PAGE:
Jason Enright, Fanboy Comics Contributor: For our readers who may be totally new to your project, could you tell us a bit about Fury of Solace?
Emmett Furey: Fury of Solace is centered around a supervillain of the same name, who does wrong for the right reasons: Solace targets corrupt CEO’s and politicians for extermination, believing the world will be a better place without them in it. And, in so doing, Solace frequently runs afoul of the blue-haired superhero called the Orphan, a Los Angeles do-gooder with a much more traditionally black-and-white sense of morality, who thinks killing is wrong regardless of the target. But, what the Orphan doesn’t realize is that her live-in boyfriend and Fury of Solace are one and the same.
And, as if that wasn’t enough, their relationship has one more wrinkle: The Orphan’s no-killing code stems from the formative event that inspired her superhero moniker: the brutal slaying of her parents in front of her very eyes when she was a little girl. So far, those murders remain unsolved, but we know something the Orphan doesn’t: Fury of Solace was responsible for her parents’ deaths, as well.
JE: Fury of Solace is an interactive musical web series, comic book, and Alternate Reality game. This is a pretty big undertaking. How did you come up with the idea and was it always going to be a multimedia project, or did it start as one type of project and evolve into something more as time went on?
EF: I would say it definitely evolved. For a very indepth look at how this came about, I’d direct people to my transmedia blog Coefficient of Fiction, but let me give your readers an overview. The most out-of-place element of this has got to be the musical aspect, hands down. To explain why that’s a part of Fury of Solace, I think I have to mention that what became the pilot episode was part of a competition for the DVD release of Joss Whedon’s Dr. Horrible. But, after coming up with the character, and seeing people’s response to the first episode, it became clear that there was a lot more story to tell and that there was a demand to see that story told. At a certain point, I realized that I had access to a very talented, aspiring comic book artist named Evaun Wallington, and that some aspects of our story were simply going to be too expensive to consider filming in live action, and that was how the comic book elements came to be. But, it did occur to me that I’d never seen a narrative switch back and forth from live-action to comics like we were planning to do, and I wasn’t sure if an audience was going to be willing or able to make that leap. And, it was from that concern that the immersive transmedia experience of Fury of Solace evolved. Our first Twitter-based ARG was our attempt to bridge the first live-action video with our first comic book episode, and when that went off without a hitch, we realized just how effective that kind of transmedia storytelling could be. So, we made a point to make all of these elements an integral part of the series going forward.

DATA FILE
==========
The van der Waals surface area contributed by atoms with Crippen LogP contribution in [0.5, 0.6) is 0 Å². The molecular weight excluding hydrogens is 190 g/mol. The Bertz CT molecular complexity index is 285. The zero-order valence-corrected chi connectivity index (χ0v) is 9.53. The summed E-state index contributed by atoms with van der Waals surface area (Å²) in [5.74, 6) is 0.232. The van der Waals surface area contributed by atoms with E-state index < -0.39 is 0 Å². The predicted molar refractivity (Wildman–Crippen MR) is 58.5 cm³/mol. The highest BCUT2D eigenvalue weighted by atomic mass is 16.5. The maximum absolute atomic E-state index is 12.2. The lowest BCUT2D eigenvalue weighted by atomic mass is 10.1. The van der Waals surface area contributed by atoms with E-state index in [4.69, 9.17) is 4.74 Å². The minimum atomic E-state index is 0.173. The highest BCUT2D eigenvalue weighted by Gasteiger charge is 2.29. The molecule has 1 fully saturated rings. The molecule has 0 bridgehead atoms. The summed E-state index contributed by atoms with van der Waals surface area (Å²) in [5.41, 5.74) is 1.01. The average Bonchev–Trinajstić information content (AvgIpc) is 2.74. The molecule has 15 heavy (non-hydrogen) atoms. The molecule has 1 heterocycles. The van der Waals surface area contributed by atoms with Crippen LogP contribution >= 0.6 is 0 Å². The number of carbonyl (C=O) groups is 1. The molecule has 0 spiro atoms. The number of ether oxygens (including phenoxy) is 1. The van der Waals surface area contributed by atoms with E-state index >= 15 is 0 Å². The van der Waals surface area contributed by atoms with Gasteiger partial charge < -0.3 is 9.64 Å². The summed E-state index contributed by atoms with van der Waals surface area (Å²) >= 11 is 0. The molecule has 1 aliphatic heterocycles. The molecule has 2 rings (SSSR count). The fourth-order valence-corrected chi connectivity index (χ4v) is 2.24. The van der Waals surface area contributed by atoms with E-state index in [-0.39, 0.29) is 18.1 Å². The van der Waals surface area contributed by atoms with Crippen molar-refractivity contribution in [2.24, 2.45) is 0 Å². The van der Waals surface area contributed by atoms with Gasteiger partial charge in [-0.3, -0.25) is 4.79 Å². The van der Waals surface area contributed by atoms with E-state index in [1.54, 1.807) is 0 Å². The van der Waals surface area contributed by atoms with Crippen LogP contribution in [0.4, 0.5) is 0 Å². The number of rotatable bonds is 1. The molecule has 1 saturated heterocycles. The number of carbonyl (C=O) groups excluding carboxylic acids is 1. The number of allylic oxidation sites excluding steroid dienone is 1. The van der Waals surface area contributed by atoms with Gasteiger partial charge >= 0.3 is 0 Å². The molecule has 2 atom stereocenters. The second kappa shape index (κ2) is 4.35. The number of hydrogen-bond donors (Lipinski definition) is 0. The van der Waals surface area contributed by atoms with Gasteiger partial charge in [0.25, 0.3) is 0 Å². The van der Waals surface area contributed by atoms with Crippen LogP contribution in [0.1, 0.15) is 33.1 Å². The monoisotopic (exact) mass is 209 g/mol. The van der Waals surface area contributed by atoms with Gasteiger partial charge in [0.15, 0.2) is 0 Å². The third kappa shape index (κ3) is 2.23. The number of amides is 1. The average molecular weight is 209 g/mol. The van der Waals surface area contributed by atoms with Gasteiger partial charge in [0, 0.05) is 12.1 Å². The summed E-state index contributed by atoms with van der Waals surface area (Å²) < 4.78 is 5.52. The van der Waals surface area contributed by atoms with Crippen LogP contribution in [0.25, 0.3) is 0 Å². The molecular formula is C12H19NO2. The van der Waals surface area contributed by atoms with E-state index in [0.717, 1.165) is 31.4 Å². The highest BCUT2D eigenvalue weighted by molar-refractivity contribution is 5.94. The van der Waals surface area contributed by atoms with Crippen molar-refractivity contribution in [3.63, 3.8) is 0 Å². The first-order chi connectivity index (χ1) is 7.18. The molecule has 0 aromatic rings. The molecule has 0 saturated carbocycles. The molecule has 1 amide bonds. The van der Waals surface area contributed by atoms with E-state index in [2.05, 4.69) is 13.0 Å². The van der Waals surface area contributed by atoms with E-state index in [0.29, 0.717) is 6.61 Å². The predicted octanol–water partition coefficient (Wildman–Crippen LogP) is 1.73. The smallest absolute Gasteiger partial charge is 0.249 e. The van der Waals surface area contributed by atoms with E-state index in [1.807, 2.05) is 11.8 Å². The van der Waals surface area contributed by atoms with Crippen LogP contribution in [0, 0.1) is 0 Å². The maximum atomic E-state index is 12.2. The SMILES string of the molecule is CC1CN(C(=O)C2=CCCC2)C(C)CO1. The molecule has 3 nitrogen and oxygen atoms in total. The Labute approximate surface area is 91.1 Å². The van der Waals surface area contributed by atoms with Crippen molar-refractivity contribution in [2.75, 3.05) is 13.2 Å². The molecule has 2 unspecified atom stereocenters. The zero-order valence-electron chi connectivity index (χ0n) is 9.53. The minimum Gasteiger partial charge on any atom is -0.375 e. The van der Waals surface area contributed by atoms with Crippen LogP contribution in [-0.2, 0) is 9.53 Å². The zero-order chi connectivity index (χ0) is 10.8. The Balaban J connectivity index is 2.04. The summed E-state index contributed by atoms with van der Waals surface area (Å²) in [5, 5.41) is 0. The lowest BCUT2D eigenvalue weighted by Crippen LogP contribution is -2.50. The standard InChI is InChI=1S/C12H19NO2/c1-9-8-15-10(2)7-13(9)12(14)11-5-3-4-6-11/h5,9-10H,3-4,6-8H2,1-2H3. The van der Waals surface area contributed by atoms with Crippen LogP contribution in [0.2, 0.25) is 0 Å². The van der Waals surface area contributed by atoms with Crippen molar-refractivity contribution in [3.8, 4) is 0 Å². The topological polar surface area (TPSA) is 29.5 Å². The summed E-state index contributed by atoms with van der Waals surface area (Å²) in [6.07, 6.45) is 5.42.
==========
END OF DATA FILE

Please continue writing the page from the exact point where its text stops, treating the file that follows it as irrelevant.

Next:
JE: When writing the story, how do you decide which episodes will be told through a video blog, or told through Twitter, or through a comic? Do you write the story first and let the needs of the particular episode determine the format, or do you say hey we want to do a Starla Carter news report, what episode of the story would be best told that way?
EF: That’s an excellent question. A large part of what went into the creation of any episode was keeping in mind our budgetary restrictions. So, we were always faced with the challenge of implying a much larger world than we had the resources to actually produce on screen. But, it was definitely an organic process, we came up with the overarching story points first, and then what format we wanted to use to convey each of these plot points was determined later. And, at a certain point, we became acutely aware that our audience would be discovering this story in much the same way that people in our fictional world would discover it. If this were really happening, how would you keep abreast of the situation? You’d watch news reports. And, if the key players in these unfolding events had video blogs or written blogs, you’d look to those. At no point did I want to tell our story purely from that perspective; I always intended for there to be traditionally narrative episodes, but as is clear at this point, that kind of in-world storytelling is now an indelible part of the Fury of Solace formula.
JE: For a superhero story, yours is pretty unique. How did you decide to do an alternate reality where superheroes are a normal part of society?
EF: My father introduced me to superhero comics during my formative years, and I grew up on the superhero genre. But, in more recent years, my tastes have tended towards more grounded dramatic fare, shows like HBO’s The Wire. That show has possibly influenced me as a creator more than any other, because, in my opinion, it successfully managed to deal with societal issues in a compelling narrative way, which has definitely been a goal during the production of Fury of Solace. So, in a lot of ways, Fury of Solace is a marriage between my childhood fascination with superheroes and my current bent towards dark, grounded drama.
And, along with that, we set out to create a modern world where superheroes could logically exist. When superheroes were created in the ‘40s, they were a response to the boogeymen of the time, be they the Nazis, the communists, pick your poison. We needed preternaturally powerful beings to guide us through those troubled times, and superheroes fit the bill. But why, in this day and age, would costumed vigilantes need to exist? Even if you allowed for the existence of superpowered humans, why wouldn’t they just become cops or federal agents, or generally fight crime from within the system? Well, it seemed to me that the only reason superheroes would fight crime outside the system is if the proper authorities were unwilling or unable to exercise their prescribed functions. That means a world where the police force is so inept and/or corrupt that people with powers feel their only option is to police the world themselves. For a more indepth look at these aspects of the Fury of Solace world, check out these excerpts from the book The Superhero Complex, written by one of the characters in our series.